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Restaurant manager’s racism claim referred to Royal Court

Restaurant manager’s racism claim referred to Royal Court

Thursday 25 June 2020

Restaurant manager’s racism claim referred to Royal Court

Thursday 25 June 2020


A former Pizza Express manager, who claims the way he was dismissed was racially motivated, is set to fight his case in the Royal Court.

Christian Raducan originally brought the complaints against his former employer over the way he was dismissed, to the Employment and Discrimination Tribunal, but it ultimately ruled against him.

But now, he has been granted permission to take his case to the higher, Royal Court, as it was found the Tribunal may have misapplied the law, meaning their decision could be legally challenged. 

Mr Raducan claimed that, ahead of sacking him, the restaurant branch “had not properly investigated the issues he had raised at his disciplinary hearing, had not followed a fair process and had treated other members of staff differently.”

Further to this, the former Deputy Manager “put this different treatment down to his Afro-American ethnicity.”

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Pictured: Mr Raducan originally took his claims to the Employment and Discrimination Tribunal, which ruled against them. 

The company denied this and maintained that “it had followed a fair process and that the decision to dismiss was reasonable.”

The dismissal centred on Mr Raducan’s compliance with the restaurant’s till management, cash and security policy. 

An investigation into some cashing-up discrepancies showed that Mr Raducan “had been authorising unexplained refunds... and had reopened tables many hours after they had been closed.”

This was further looked into by Ross Gerry, a restaurant manager at a non-Jersey Pizza Express, who felt that there was enough evidence of gross misconduct and that there should be a disciplinary process.

In the intervening time, Mr Raducan resigned and was signed off from work due to mental health issues. He was then suspended whilst the disciplinary process began.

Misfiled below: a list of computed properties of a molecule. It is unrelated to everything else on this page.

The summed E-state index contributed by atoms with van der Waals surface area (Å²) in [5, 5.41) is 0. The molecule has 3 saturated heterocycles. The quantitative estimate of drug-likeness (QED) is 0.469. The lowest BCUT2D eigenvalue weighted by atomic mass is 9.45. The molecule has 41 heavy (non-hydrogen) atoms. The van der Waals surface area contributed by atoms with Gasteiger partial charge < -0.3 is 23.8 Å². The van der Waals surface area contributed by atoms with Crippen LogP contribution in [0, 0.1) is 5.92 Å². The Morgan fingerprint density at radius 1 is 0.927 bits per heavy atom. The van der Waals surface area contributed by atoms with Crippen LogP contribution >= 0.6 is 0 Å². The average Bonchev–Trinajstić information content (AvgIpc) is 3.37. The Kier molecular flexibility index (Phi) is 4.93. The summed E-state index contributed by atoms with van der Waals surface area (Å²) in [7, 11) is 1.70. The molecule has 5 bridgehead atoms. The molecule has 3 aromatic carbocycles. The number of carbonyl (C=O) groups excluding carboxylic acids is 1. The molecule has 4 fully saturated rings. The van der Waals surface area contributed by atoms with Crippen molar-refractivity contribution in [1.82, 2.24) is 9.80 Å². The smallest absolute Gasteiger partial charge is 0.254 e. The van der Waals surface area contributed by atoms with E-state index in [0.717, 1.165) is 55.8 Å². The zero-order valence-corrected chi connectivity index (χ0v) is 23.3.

During the disciplinary hearing, Mr Raducan “accepted that he had breached the till management policy”, but explained that “he had experienced IT issues, which he had reported, and that the restaurant was sometimes too busy to follow the till policy.” 

The disciplinary process found that the evidence of misconduct – that Mr Raducan had not followed company procedures – was proven and he was therefore dismissed. 

Mr Raducan then appealed, claiming that:

  • “the outcome of the case had been predetermined”;
  • “there were poor working practices in the restaurant”;
  • “that he had been unfairly suspended”;
  • “that he had been treated unfairly to the detriment of his health and that [the employer] failed to investigate properly.”

Specifically, Mr Raducan took issue with certain aspects of his dismissal. Amongst them, he alleged that the General Manager for Pizza Express Jersey, Kris Killianczyk, said to him, “You know what you did, I’m disappointed,” when Mr Raducan was suspended – ahead of any disciplinary process beginning.

He also said that “he had been marched out of the restaurant when he was suspended and that this was both distressing and out of step with how colleagues has been treated.” 

The company insisted that because Mr Raducan was a manager accused of gross misconduct, “it was not appropriate for him to remain on the premises”.

Mr Raducan alleges that the reason for his treatment during the dismissal process and the ultimate decision to dismiss was racially motivated.

The company responded to each aspect of this, saying that “if employees had been treated differently, that might be because they were less senior.”

Ultimately, the Tribunal – chaired by Advocate Claire Davies – found that they “have not seen any evidence that the decision to dismiss was racially motivated and we find that it was not.”

It therefore ruled against both of Mr Raducan’s claims. 

However, the Chairman of the Tribunal, Hilary Griffin, took a second look at the case earlier this month following a further appeal from Mr Raducan. She found that the Tribunal did not correctly apply the law in making this decision. 

Mr Raducan’s grounds of appeal asserted that the Tribunal misapplied the law by failing to establish or analyse whether Mr Raducan “suffered less favourable treatment” than another person of a different race would have.

He also claimed that the Tribunal showed “bias” because it “made findings of fact without having considered [his] evidence, choosing instead to only accept the evidence of” his former employer.

Finally, he suggested that the Tribunal had not considered fully whether an individual involved in his dismissal was “biased” and “had it done so, the outcome of the case would have been different.” 

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Pictured: Mr Raducan will now be able to appeal to the Royal Court, after the Tribunal Chair found the law had been misapplied.

Having considered these points, Mrs Griffin concluded that, if successful, these grounds to amount to a legal argument that “could lead to the judgment being set aside.”

With this in mind, the Chairman granted permission for Mr Raducan to appeal to the Royal Court.

Pictured top: A Pizza Express sign. (Willy Barton/Shutterstock)

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